Friday, March 21, 2014

Honesty, Loyalty, and Autism

Two of the positive attributes attributed to those with Asperger's/Autism are loyalty and honesty.

People with autism are loyal to those with whom they are in a relationship and they are loyal to their employers (and employees, if they are the boss). Indeed, I have always felt strong loyalty toward my employees. I am fiercely loyal to my wife (though my fierce honesty does sometimes make it appear otherwise -- though I promise [Sweetie] that in my mind the two do not conflict). I am loyal to all my friends and family. It's part of my nature. But it appears that it is in the nature of any with autism.

Now, the issue of honesty is an interesting one. It's not that someone with autism cannot lie. I can lie. My 4 yr old son can lie. I've caught him. But when I do lie, it really, really, really, really, really bothers me. It's like a deep brain itch I can't scratch. So I don't lie. It just bothers me too deeply, and I'd rather not be that uncomfortable all the time.

At the same time, people with autism are known to believe pretty much anything anyone says to them. This is perhaps attributable to the fact that with theory of mind, one attributes others as having the same mind as oneself. I don't lie, therefore others don't lie. Except that's not true. People lie all the time. And when you reach the level of self-awareness I have about who I am, especially in regards to my high functioning autism, you come to realize just how much people lie all the time.

I'm still prone to believe you in the moment, but I can at least now look back and see I've been lied to.

For example, when I tell you I'm going to do something, you can go to the bank on it (unless my terrible memory takes over, at least). I remember things better if I write them down; if I write something down, you can guarantee I'll do it. It doesn't matter what it is; it doesn't matter how small it is; it doesn't matter if I'm tired or if something else comes up. If I say I'm going to do something, I'll do it. However, this is absolutely not true at all when it comes to neurotypicals. I have noticed that neurotypicals will tell you they will do something, then change their minds or come up with some excuse for why they can't, etc. And this is assuming they ever intended to do it at all, and weren't just trying to make you feel better or shut up at that moment.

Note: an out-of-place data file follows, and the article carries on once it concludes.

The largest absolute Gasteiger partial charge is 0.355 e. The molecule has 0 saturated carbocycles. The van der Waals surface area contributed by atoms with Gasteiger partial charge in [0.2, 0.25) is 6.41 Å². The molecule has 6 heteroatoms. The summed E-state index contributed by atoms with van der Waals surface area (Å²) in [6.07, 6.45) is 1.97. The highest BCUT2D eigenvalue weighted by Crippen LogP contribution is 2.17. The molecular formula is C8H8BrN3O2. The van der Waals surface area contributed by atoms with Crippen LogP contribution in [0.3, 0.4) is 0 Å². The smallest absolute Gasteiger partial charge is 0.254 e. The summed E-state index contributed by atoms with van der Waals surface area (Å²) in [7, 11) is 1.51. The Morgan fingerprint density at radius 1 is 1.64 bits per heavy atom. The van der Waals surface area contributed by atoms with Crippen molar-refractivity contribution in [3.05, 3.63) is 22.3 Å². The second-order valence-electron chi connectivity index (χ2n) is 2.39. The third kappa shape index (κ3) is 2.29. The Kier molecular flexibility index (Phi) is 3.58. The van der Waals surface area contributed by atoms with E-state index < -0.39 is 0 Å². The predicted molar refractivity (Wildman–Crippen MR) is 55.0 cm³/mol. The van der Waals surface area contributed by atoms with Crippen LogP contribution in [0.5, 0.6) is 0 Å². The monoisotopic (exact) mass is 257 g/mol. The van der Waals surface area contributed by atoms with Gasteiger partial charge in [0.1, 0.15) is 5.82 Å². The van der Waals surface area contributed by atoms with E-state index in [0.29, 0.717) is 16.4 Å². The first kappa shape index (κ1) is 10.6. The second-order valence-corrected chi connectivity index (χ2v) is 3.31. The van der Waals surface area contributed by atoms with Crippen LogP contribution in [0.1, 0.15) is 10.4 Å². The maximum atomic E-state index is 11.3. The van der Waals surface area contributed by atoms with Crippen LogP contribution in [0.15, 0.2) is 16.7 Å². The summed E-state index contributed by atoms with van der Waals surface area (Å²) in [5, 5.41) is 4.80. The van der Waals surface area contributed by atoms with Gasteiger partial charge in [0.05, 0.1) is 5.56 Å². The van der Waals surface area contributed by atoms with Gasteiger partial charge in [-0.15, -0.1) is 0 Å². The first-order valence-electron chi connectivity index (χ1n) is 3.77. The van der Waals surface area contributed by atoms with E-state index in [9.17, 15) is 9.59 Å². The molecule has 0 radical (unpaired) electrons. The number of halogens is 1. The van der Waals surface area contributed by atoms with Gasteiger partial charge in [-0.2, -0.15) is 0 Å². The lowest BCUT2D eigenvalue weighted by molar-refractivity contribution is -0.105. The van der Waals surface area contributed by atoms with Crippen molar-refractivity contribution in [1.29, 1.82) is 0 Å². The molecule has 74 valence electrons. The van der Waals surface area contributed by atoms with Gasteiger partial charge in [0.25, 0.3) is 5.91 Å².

This is where conflicts between those with autism and neurotypicals can arise. Two neurotypicals will lie to each other without a second thought about doing something together, and then blow it off when minds are changed. Do that to someone with autism, and they will say, "Nope, that's what you said. You said you were going to do it." Thus, those with autism tend to "call out" neurotypicals on their small lies with which they fill the day. And let's face it: people don't like to be called out on their b.s. But since autistics don't like to lie, and therefore don't like to be lied to, they have a tendency to point it out when you lied to them. Thus, a source of our "social awkwardness."

Indeed, people want to be lied to all the time. They want to be told they look nice when they don't. They want to be told their project is good when it isn't. They want to be told they're good people who don't lie all the time just to get through the day. But you know what you won't get from someone with autism? None of those things. They'll tell you you don't look nice in that dress. They'll actually critique your work. And they'll write blog posts telling you that you are all a bunch of petty liars. And that, too, is a source of our social awkwardness.

Of course, the tendency to believe others when they say things can get someone with autism in trouble. Suppose that you have two people, one (A) with autism, another (B) who is neurotypical. They are working on a project together. B is working on something that must be finished before A can work on his part. A asks B how things are going. B says he ran into a problem, but he was working on it and would let A know when it was ready for him. Do you know what A will do? A will believe B and not bother B ever again. Three weeks later, when the boss asks A about the project, A will tell the boss about the conversation he and B had -- and guess who will get in the most trouble? It will be A, who knew there was a delay, but didn't come forward sooner. A of course won't understand in the least what the problem is or why he's suddenly in trouble. If someone points out to him that he should have come forward sooner, he will reply that that make sense, but in reality it doesn't make that much sense to him. Didn't B say he was handling it? If this happens to A enough times, he'll end up fired, but be completely clueless about why he was fired.

Now, I can point all of these things out, but all of this comes about from reading and from thinking through past experiences. I have a head-knowledge that this takes place, but it is unfortunately only intellectual and not useful knowledge. I know I will continue to make these mistakes, and it's frustrating to know that you will and also to know that in the moment, you will "forget" all that you know.

About the only thing I know to do is to beg those who have to deal with those with autism on a daily basis to please always say exactly what you mean and to mean exactly what you say. If you say you are going to do something later, please do it. It's extremely frustrating for the autistics in your life if you don't. Of course, this only translates into the work place if you have told everyone with whom you work that you are autistic. Of course, there are both problems with and benefits to telling; you just have to decide if the benefits outweigh the problems. Of course, that's a socially-based judgment call, and that's precisely what we with autism are bad at.
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